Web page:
The tracks of music alternate with German-language dialogue from the film. I like the one with the computer voice but in general am not a fan of that treatment.

There are also some "related" tracks such as a cover of the theme song from Moonraker.

2018 March 09 • Friday

The results of one of the most promising Kickstarter ventures I ever contributed to arrived here not long ago. It's an amazing book, dedicated to the incredible artist Herbert Crowley. The name was new to me but one look at the work was enough all I needed. And Beehive Books did a spectacular job putting this volume together.

Just a book of the images would be wonderful to have but this is a book about Crowley as well, who he was and what he did. I'm very excited to read it whenever I can find the time! It's not the kind of thing you read on the subway...

It's only March but this might be the book of the year!

2018 March 07 • Wednesday

Nor'easters are great when you don't have to go anywhere. We're snug and stocked up on food in our apartment here and listening to this Beach Boys CD that arrived in the mail today.

I'll go out on a limb and suggest that either you like The Beach Boys or you don't. If you do, then the previously unreleased live recording of "God Only Knows" here might really get to you. It's also a great example of "less is more".

Some of these stripped down live tracks—the "Good Vibrations" that follows "God Only Knows" is another good example—are a revelation in the same way as are those live recordings of Waylon Jennings in that bar in Arizona, the real thing as released by Bear Family. Nothing fancy, just what can a small group do in real time on stage in front of a live audience?

The answer is that they can devastate you with musicality and vulnerability. Those unquantifiable elements of musical performance that are variously called touch or feel (and probably other things) become the stars of the show while paradoxically remaining in the background and affecting listeners on a subconscious as well as conscious level.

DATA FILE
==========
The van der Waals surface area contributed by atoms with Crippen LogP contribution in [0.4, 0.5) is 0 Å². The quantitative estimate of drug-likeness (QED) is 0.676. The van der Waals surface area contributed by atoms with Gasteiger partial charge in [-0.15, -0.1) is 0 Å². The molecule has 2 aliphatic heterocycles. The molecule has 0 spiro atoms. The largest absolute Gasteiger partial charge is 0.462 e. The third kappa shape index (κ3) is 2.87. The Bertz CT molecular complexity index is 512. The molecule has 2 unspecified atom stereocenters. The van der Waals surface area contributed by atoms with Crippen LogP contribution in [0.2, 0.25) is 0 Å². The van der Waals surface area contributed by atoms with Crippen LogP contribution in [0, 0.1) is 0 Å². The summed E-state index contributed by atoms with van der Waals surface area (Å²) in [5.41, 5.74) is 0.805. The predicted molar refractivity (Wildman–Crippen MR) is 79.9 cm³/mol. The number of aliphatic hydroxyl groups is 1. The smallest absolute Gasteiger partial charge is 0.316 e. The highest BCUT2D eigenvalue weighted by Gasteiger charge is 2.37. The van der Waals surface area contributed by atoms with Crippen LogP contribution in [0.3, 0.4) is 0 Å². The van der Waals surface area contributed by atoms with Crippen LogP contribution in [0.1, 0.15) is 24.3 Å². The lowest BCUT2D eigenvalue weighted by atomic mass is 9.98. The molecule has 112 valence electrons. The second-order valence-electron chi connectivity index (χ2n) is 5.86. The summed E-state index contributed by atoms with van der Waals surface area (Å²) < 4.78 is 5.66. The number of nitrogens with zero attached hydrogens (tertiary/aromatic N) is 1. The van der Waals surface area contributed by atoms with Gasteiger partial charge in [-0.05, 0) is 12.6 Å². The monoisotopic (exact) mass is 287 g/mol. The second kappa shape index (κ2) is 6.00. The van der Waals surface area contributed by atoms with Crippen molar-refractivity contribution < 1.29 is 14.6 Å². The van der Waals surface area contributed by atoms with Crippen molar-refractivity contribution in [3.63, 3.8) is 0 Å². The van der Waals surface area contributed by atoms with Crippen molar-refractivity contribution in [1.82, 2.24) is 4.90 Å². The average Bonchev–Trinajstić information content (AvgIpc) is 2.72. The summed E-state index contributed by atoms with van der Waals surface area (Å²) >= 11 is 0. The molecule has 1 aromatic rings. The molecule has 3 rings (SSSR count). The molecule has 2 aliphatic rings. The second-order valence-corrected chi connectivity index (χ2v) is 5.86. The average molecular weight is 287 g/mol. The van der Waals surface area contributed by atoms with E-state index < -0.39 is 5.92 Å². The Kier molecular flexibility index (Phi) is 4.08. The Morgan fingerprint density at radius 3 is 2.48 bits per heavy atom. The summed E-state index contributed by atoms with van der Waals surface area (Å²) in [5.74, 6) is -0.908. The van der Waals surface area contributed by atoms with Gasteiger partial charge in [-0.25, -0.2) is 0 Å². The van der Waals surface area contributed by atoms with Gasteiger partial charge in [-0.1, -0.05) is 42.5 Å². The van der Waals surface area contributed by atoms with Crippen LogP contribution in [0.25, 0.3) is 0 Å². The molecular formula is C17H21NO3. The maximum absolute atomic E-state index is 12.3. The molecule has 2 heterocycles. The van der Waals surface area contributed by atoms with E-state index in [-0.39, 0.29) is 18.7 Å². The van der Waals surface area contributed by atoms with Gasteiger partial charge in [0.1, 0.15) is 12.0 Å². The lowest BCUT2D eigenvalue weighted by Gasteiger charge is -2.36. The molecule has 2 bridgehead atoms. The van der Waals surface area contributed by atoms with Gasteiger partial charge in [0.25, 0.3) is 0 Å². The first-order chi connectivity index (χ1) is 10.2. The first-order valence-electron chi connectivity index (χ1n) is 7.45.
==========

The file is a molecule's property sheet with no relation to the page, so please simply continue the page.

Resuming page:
On a more critical note, the live recording of "Surfin'" is, uh, maybe just kind of awful. It might have been their first hit but that doesn't mean it was ever a great song.

And maybe Mike Love knows it because after they lurch through their performance of it he tells the screaming audience, "Thank you for your sympathy".

2018 March 05 • Monday

We can only go so long without listening to Henry Mancini. Lucky for us a score we'd never heard before was released on CD recently. Sometimes a Great Notion is the 507th Soundtrack of the Week.

This shows Mancini in a country rock vein with some Cajun influences. The steel guitar of the great Buddy Emmons is the principal voice here, dominating almost every track with its beauty and power.

There's no mistaking the velvety tone of Plas Johnson's tenor sax here, and it's interesting to note that Carol Kaye is sitting in the bass chair, providing her rock solid and deeply felt musical magic.

This is an extremely soulful record, with Mancini conjuring magic from a small ensemble, getting the most out of organ and harmonica while letting the steel guitar sing out.

Charley Pride sings a lovely title song as well, rounding out a superb album.